According to interviews with Assaad and this scientist, along with additional Army investigative transcripts obtained by Salon, the Army’s biowarfare research lab in the early 1990s was an organizational disaster area. A big problem at the lab, which apparently contributed to specimens going missing, was that after the Gulf War, USAMRIID decided to phase out work some scientists had been doing on projects that the Army lab no longer considered crucial to their core mission of researching vaccines against bioweapons. Many scientists who had been engaged in other projects, such as Lt. Col. Phil Zack, who had been researching the simian immunodeficiency virus (SIV), were eager to continue working on projects USAMRIID said they should stop. What followed, the documents reveal, were scientists sneaking into the Army biowarfare lab to work on pet projects after-hours and on weekends, former workers like Zack, who left in 1991, still being let in to do lab work, pressure applied to technicians to help out, documents going missing, and deliberate mislabeling of specimens among other efforts to hide unsanctioned lab work.

      Lt. Col. Michael Langford, an Army scientist who became head of the USAMRIID experimental pathology division in February 1992, was interviewed by a USAMRIID investigator in the spring of 1992. The transcripts of that and other interviews reveal shocking lapses of security and resistance to oversight by USAMRIID lab scientists, including some of the same ones who engaged in harassment of Assaad.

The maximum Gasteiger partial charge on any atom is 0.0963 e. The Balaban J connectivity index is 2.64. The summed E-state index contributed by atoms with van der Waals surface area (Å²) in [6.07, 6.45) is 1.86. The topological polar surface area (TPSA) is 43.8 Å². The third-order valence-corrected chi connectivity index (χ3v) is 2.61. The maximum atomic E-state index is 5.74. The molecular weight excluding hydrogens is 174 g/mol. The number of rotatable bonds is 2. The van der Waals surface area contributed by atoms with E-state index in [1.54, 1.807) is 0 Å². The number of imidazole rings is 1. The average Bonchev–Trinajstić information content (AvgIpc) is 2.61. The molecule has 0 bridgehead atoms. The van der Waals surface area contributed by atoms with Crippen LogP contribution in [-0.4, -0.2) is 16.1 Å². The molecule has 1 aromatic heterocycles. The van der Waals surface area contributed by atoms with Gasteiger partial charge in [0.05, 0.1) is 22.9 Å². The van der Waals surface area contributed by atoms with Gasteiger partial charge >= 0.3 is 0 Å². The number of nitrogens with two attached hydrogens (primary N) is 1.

“At the time I took over the Experimental Pathology branch on the 3rd of February [1992] it was obvious to me that there was little or no organization of that group and little or no accountability of many things,” Langford told the Army investigator, Col. Thomas J. Taylor.

      Langford describes walking in to work one morning and seeing a group of lab scientists and technicians huddled behind closed doors in the room that houses an electron microscope. What Langford concluded was that certain scientists were covertly working on projects at night and on weekends that had been ordered halted by their division chief. He further concluded that employees were desperately trying to find old specimens of biological agents, including anthrax, they could “re-label” to cover up specimens that had gone missing in the chaos of prohibited, after-hours lab work.